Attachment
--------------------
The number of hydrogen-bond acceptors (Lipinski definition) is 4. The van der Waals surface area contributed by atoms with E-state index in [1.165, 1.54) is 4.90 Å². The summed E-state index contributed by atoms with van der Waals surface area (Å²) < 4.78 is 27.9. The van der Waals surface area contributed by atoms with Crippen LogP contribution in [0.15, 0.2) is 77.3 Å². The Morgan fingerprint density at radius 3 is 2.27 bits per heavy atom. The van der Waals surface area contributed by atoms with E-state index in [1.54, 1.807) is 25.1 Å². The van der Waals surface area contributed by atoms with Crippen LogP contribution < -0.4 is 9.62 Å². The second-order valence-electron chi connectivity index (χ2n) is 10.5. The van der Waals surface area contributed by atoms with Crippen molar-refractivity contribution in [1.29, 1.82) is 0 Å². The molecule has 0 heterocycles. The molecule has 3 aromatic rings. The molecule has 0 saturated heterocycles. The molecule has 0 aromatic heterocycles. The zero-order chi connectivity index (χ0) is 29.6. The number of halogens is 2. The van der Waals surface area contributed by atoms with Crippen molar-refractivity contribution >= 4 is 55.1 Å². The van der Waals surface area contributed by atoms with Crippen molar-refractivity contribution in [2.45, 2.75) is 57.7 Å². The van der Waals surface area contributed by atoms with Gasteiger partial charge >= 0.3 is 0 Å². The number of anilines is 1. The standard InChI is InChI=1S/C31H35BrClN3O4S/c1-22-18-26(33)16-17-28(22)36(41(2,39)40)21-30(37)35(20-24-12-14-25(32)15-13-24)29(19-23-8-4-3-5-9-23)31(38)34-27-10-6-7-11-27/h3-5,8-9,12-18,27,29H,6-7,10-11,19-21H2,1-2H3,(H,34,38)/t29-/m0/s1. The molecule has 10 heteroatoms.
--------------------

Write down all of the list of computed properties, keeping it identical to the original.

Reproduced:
The number of hydrogen-bond acceptors (Lipinski definition) is 4. The van der Waals surface area contributed by atoms with E-state index in [1.165, 1.54) is 4.90 Å². The summed E-state index contributed by atoms with van der Waals surface area (Å²) < 4.78 is 27.9. The van der Waals surface area contributed by atoms with Crippen LogP contribution in [0.15, 0.2) is 77.3 Å². The Morgan fingerprint density at radius 3 is 2.27 bits per heavy atom. The van der Waals surface area contributed by atoms with E-state index in [1.54, 1.807) is 25.1 Å². The van der Waals surface area contributed by atoms with Crippen LogP contribution < -0.4 is 9.62 Å². The second-order valence-electron chi connectivity index (χ2n) is 10.5. The van der Waals surface area contributed by atoms with Crippen molar-refractivity contribution in [1.29, 1.82) is 0 Å². The molecule has 0 heterocycles. The molecule has 3 aromatic rings. The molecule has 0 saturated heterocycles. The molecule has 0 aromatic heterocycles. The zero-order chi connectivity index (χ0) is 29.6. The number of halogens is 2. The van der Waals surface area contributed by atoms with Crippen molar-refractivity contribution >= 4 is 55.1 Å². The van der Waals surface area contributed by atoms with Crippen molar-refractivity contribution in [2.45, 2.75) is 57.7 Å². The van der Waals surface area contributed by atoms with Gasteiger partial charge >= 0.3 is 0 Å². The number of anilines is 1. The standard InChI is InChI=1S/C31H35BrClN3O4S/c1-22-18-26(33)16-17-28(22)36(41(2,39)40)21-30(37)35(20-24-12-14-25(32)15-13-24)29(19-23-8-4-3-5-9-23)31(38)34-27-10-6-7-11-27/h3-5,8-9,12-18,27,29H,6-7,10-11,19-21H2,1-2H3,(H,34,38)/t29-/m0/s1. The molecule has 10 heteroatoms.